Amazing Student: Brittany Jenkins

woman in a lab

Jenkins2 teaser.jpgWinner of a 2017 Howard Hughes Medical Institute Gilliam Fellowship for Advanced Study, doctoral student Brittany Jenkins is committed to a career in medical research:

My research on the genetics of breast cancer health disparities has allowed me to travel many places to further my training. I am currently located in Detroit, Michigan, where I am continuing my dissertation work at Henry Ford Health System under my adviser, Dr. Melissa Davis. Moving here has afforded me an excellent opportunity to interact and network with top oncologists and clinicians, patients and other personnel in the health care field. I am able to attend weekly tumor board meetings where I hear about breast cancer cases and attend seminars, talks and conferences that allow me to stay on top of the current state of the field. This has been an amazing experience so far, and I am very fortunate to be able to finish my Ph.D. in this environment. 

One of the organizations at UGA that is near and dear to my heart is GRADS (Graduate Research Assistants Diversifying STEM). When I first came to UGA for graduate school in 2014, a group of us were asked to revive an organization that aimed to serve and support minority graduate students in the STEM disciplines. As there was not currently a program like this at UGA, I jumped at the opportunity to lead this organization as president with the help of several other amazing graduate students. We worked together to build GRADS to the impact organization that it is today, continuing to serve minority STEM graduate students at UGA. One of our signature programs, Industry Night, takes place every spring and brings local industry professionals and highly motivated graduate students together for an incredible night of networking! Make sure you check it out!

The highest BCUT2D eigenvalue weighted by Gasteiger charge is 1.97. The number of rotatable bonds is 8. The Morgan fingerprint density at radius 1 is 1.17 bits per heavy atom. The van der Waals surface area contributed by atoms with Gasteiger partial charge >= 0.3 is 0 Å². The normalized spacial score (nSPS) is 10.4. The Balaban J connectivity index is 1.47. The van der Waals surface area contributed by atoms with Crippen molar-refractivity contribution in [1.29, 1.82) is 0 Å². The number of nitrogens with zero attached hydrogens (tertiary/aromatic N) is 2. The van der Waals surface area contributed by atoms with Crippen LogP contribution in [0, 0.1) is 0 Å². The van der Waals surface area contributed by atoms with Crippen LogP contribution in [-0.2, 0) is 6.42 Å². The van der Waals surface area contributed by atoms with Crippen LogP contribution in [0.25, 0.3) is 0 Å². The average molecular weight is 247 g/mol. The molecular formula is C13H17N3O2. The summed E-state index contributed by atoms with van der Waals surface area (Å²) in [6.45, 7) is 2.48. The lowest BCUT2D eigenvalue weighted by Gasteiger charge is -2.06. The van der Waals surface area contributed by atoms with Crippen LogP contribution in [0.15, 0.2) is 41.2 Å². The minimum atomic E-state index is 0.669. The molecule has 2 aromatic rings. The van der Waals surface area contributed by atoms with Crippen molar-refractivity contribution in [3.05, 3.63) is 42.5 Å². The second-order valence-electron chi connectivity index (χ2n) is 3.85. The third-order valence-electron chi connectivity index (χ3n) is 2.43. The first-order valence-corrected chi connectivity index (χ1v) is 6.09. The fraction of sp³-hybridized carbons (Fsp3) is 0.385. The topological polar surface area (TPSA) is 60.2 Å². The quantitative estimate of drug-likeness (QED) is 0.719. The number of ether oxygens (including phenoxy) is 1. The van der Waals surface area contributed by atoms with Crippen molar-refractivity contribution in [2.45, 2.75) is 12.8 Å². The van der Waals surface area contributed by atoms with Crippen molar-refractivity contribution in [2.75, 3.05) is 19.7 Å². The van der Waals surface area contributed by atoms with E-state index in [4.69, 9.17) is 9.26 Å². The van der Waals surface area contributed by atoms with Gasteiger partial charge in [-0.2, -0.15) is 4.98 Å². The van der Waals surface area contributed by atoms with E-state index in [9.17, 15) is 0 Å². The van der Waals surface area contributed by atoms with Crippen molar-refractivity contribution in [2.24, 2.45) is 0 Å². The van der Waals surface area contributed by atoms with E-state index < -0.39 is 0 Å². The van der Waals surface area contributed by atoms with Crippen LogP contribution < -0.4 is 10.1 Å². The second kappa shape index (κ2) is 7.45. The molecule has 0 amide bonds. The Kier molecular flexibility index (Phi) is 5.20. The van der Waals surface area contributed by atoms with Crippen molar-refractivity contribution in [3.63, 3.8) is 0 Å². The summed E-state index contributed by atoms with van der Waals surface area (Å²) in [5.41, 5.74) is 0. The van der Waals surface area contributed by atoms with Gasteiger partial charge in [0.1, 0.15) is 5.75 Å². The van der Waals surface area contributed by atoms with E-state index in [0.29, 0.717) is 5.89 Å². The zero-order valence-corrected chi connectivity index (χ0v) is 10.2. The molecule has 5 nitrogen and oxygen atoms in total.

I have been honored to receive several awards and scholarships from UGA and other organizations. I was the recipient of a UGA Graduate School GRO fellowship through the genetics departmental training grant, in addition to the Mary Laraine Young Hines ’68 Graduate Fellowship in Cancer Research. My work in cancer is something that is very personal for me, and I am so fortunate to be able to investigate genetic causes of racial disparities seen in breast cancer between African-American and Caucasian women. We study a very aggressive form of breast cancer, triple negative, and hope to make strides in determining genetic factors that predispose certain groups to this subtype of cancer.

Jenkins' extensive accolades, international experiences and on-campus achievements are a testament to her passion and hard work. In so many ways, her aspirations reflect the very best of UGA - a place for scientists to discover and excel.